8 Probability Distribution of Y y P(y) General Formula: (Binomial Probability Distribution) (n = number of trials, p = probability of success.) The probability there will be exactly y successes is: p(y) = n y where n = n choose y y = n! y! (n y)! p y q n y (y = 0, 1, 2,, n) Here, 0! = 1, 1! = 1, 2! = 2 1 = 2, 3! = = 6, etc. Example 1(a): Out of 25 bricks produced, what is the probability of exactly 2 nonconforming bricks?

9 Example 1(b): Out of 25 bricks produced, what is the probability of at least 1 nonconforming brick? Example 1(c): Out of 25 bricks produced, what is the probability of at least 2 nonconforming bricks? The mean (expected value) of a binomial r.v. is = np. The variance of a binomial r.v. is 2 = npq. The standard deviation of a binomial r.v. is = Example: What is the mean number of nonconforming bricks that we would expect out of the 25 produced? = np = What is the standard deviation of this binomial r.v.?

10 Finding Binomial Probabilities using R Hand calculations of binomial probabilities can be tedious at times. Example 1(c): Out of 25 bricks produced, what is the probability of at least 6 nonconforming bricks? > sum(dbinom(6:25, size = 25, prob = 0.05)) [1] Example 4: Historically, 10% of homes in Florida have radon levels higher than that recommended by EPA. In a random sample of 20 homes, find the probability that exactly 3 have radon levels higher than the EPA recommendation. In a random sample of 20 homes, find the probability that more than 4 have radon levels higher than the EPA recommendation. In a random sample of 20 homes, find the probability that between 2 and 5 have radon levels higher than the EPA recommendation.

11 Sampling without replacement: The Hypergeometric Distribution If we take a sample (without replacement) of size n from a finite collection of N objects (r of which are successes ), then the number of successes Y in our sample is not binomial. Why not? It follows a hypergeometric distribution. The probability function of Y is: P(y) = r N r y n y N n for y = 0, 1, 2,, n The mean (expected value) of Y is = E(Y) = Example: Suppose a factory makes 100 filters per day, 5 of which are defective. If we randomly sample (without replacement) 15 of these filters, what is the expected number of defective filters in the sample? n r N What is the probability that exactly 1 of the sampled filters will be defective?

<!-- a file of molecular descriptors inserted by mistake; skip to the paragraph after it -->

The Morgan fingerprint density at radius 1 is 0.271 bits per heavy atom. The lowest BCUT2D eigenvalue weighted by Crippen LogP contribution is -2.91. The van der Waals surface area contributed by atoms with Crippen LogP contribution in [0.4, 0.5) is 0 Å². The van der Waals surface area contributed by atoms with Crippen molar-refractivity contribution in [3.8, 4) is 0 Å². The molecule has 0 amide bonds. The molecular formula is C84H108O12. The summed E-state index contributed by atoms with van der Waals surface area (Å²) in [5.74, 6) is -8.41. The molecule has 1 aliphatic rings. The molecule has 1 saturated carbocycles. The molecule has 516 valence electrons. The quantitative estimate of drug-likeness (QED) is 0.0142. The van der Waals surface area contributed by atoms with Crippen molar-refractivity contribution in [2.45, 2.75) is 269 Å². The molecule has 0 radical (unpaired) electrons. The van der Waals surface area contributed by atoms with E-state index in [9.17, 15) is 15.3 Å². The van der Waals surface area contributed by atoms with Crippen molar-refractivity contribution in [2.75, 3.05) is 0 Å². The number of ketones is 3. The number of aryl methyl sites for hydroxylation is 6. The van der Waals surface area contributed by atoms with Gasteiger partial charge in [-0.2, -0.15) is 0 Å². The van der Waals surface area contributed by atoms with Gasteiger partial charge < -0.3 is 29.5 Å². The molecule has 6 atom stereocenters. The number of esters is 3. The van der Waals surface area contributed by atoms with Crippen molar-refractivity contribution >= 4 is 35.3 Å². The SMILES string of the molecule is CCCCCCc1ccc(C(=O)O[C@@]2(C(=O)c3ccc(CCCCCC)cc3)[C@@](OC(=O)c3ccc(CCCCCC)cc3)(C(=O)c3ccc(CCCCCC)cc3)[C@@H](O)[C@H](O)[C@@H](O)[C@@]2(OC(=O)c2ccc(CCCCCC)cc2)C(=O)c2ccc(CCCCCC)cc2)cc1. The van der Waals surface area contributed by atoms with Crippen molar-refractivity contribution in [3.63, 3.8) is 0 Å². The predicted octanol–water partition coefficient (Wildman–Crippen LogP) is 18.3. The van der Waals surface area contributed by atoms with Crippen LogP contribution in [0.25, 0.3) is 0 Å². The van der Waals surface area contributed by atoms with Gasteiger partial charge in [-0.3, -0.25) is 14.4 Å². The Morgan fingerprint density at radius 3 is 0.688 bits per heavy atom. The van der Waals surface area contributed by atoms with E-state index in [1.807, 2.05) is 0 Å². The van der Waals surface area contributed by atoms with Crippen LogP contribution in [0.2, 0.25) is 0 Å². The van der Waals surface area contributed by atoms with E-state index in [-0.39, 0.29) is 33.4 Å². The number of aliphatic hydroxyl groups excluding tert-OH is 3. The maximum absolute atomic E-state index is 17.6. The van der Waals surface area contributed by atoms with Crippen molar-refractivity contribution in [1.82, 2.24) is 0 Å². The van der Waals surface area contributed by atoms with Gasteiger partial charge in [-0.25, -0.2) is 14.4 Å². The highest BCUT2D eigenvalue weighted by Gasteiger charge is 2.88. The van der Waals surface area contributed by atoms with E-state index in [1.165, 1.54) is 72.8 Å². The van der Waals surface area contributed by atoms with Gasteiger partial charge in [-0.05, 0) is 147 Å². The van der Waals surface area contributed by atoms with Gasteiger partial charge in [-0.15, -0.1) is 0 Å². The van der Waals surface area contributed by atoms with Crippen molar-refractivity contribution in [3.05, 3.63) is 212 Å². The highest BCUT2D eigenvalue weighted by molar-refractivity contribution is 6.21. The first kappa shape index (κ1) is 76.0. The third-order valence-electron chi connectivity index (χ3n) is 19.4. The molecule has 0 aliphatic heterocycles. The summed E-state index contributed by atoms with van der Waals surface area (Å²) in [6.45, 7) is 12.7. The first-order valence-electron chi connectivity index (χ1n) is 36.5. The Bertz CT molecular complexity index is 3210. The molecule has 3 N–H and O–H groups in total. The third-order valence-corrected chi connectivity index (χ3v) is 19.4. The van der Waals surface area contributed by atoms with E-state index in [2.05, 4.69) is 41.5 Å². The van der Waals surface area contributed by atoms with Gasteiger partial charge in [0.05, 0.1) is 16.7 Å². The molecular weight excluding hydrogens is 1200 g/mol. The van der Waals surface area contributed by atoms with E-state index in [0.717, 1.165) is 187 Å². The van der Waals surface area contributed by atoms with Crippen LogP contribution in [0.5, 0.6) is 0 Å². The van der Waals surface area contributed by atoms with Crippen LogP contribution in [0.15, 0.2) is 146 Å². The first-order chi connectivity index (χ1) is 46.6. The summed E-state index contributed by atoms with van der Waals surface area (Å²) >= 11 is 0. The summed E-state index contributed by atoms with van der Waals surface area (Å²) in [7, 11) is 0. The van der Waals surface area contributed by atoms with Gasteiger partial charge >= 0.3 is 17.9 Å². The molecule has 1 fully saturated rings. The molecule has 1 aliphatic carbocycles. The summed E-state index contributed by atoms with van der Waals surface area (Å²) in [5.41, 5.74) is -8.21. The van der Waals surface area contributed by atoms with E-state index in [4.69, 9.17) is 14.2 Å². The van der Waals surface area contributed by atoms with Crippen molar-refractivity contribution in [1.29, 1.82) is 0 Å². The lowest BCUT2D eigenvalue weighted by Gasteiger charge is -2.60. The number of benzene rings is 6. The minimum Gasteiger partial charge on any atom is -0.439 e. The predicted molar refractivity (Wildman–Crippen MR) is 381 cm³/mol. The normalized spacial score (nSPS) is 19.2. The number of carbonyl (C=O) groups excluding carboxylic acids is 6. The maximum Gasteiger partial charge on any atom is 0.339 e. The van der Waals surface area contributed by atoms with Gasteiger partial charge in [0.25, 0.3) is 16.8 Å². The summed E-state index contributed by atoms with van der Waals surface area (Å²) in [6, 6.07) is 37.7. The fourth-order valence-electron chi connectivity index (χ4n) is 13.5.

12 Poisson Random Variables The Poisson distribution can be used to model the number of events occurring in a continuous time or space. Number of telephone calls received per hour Number of claims received per day by an insurance company Number of accidents per month at an intersection Number of breaks per 1000 meters of copper wire. The mean number of events (per 1-unit interval) for a Poisson distribution is denoted. Which values can a Poisson r.v. take? Probability distribution for Y (if Y is Poisson with mean ) P(y) = y e y! (for y = 0, 1, 2, ) Mean of Poisson probability distribution: Variance of Poisson probability distribution:

13 If we record the number of occurrences Y in t units of time or space, then the probability distribution for Y is: P(y) = ( t) y e t y! (for y = 0, 1, 2, ) Example 1(a): Historically a process has averaged 2.6 breaks in the insulation per 1000 meters of wire. What is the probability that 1000 meters of wire will have 1 or fewer breaks in insulation? Example 1(b): What is the probability that 3000 meters of wire will have 1 or fewer breaks in insulation? Now, E(Y) = t =

14 Finding Poisson Probabilities using R Hand calculations of Poisson probabilities can be tedious at times. Example 1(c): What is the probability that 1000 meters of wire will have between 3 and 7 breaks in insulation? > sum(dpois(3:7, lambda = 2.6)) [1] Example 1(d): What is the probability that 2000 meters of wire will have at least 4 breaks in insulation? 1 - sum(dpois(0:3, lambda = 2.6 * 2)) Conditions for a Poisson Process 1) Areas of inspection are independent of one another. 2) The probability of the event occurring at any particular point in space or time is negligible. 3) The mean remains constant over all areas/intervals of inspection. Example 2: Suppose we average 5 radioactive particles passing a counter in 1 millisecond. What is the probability that exactly 10 particles will pass in the next three milliseconds? 10 or fewer particles?